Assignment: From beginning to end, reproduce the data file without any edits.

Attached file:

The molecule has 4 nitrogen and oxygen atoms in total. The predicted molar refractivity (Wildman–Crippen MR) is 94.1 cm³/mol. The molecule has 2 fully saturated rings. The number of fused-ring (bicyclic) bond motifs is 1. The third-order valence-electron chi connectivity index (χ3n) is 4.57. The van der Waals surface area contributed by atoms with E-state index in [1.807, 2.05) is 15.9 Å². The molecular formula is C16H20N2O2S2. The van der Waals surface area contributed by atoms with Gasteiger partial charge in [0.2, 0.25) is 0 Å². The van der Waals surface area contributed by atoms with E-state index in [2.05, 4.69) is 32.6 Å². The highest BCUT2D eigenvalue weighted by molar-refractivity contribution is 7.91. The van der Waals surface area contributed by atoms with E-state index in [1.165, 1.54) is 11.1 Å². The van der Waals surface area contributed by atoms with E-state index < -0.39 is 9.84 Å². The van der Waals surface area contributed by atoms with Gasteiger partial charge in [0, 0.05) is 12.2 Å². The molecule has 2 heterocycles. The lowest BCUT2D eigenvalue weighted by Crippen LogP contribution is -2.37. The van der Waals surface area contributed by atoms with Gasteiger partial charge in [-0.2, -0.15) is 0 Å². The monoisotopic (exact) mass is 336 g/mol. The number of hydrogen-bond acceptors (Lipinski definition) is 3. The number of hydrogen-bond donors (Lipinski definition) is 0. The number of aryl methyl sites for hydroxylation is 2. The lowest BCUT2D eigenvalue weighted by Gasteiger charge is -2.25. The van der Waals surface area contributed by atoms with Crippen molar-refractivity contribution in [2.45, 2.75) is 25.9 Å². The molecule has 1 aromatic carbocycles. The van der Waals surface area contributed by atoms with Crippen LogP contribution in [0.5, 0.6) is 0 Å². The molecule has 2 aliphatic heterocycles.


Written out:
The molecule has 4 nitrogen and oxygen atoms in total. The predicted molar refractivity (Wildman–Crippen MR) is 94.1 cm³/mol. The molecule has 2 fully saturated rings. The number of fused-ring (bicyclic) bond motifs is 1. The third-order valence-electron chi connectivity index (χ3n) is 4.57. The van der Waals surface area contributed by atoms with E-state index in [1.807, 2.05) is 15.9 Å². The molecular formula is C16H20N2O2S2. The van der Waals surface area contributed by atoms with Gasteiger partial charge in [0.2, 0.25) is 0 Å². The van der Waals surface area contributed by atoms with E-state index in [2.05, 4.69) is 32.6 Å². The highest BCUT2D eigenvalue weighted by molar-refractivity contribution is 7.91. The van der Waals surface area contributed by atoms with E-state index in [1.165, 1.54) is 11.1 Å². The van der Waals surface area contributed by atoms with E-state index < -0.39 is 9.84 Å². The van der Waals surface area contributed by atoms with Gasteiger partial charge in [0, 0.05) is 12.2 Å². The molecule has 2 heterocycles. The lowest BCUT2D eigenvalue weighted by Crippen LogP contribution is -2.37. The van der Waals surface area contributed by atoms with Gasteiger partial charge in [-0.2, -0.15) is 0 Å². The monoisotopic (exact) mass is 336 g/mol. The number of hydrogen-bond acceptors (Lipinski definition) is 3. The number of hydrogen-bond donors (Lipinski definition) is 0. The number of aryl methyl sites for hydroxylation is 2. The lowest BCUT2D eigenvalue weighted by Gasteiger charge is -2.25. The van der Waals surface area contributed by atoms with Crippen molar-refractivity contribution in [2.45, 2.75) is 25.9 Å². The molecule has 1 aromatic carbocycles. The van der Waals surface area contributed by atoms with Crippen LogP contribution in [0.5, 0.6) is 0 Å². The molecule has 2 aliphatic heterocycles.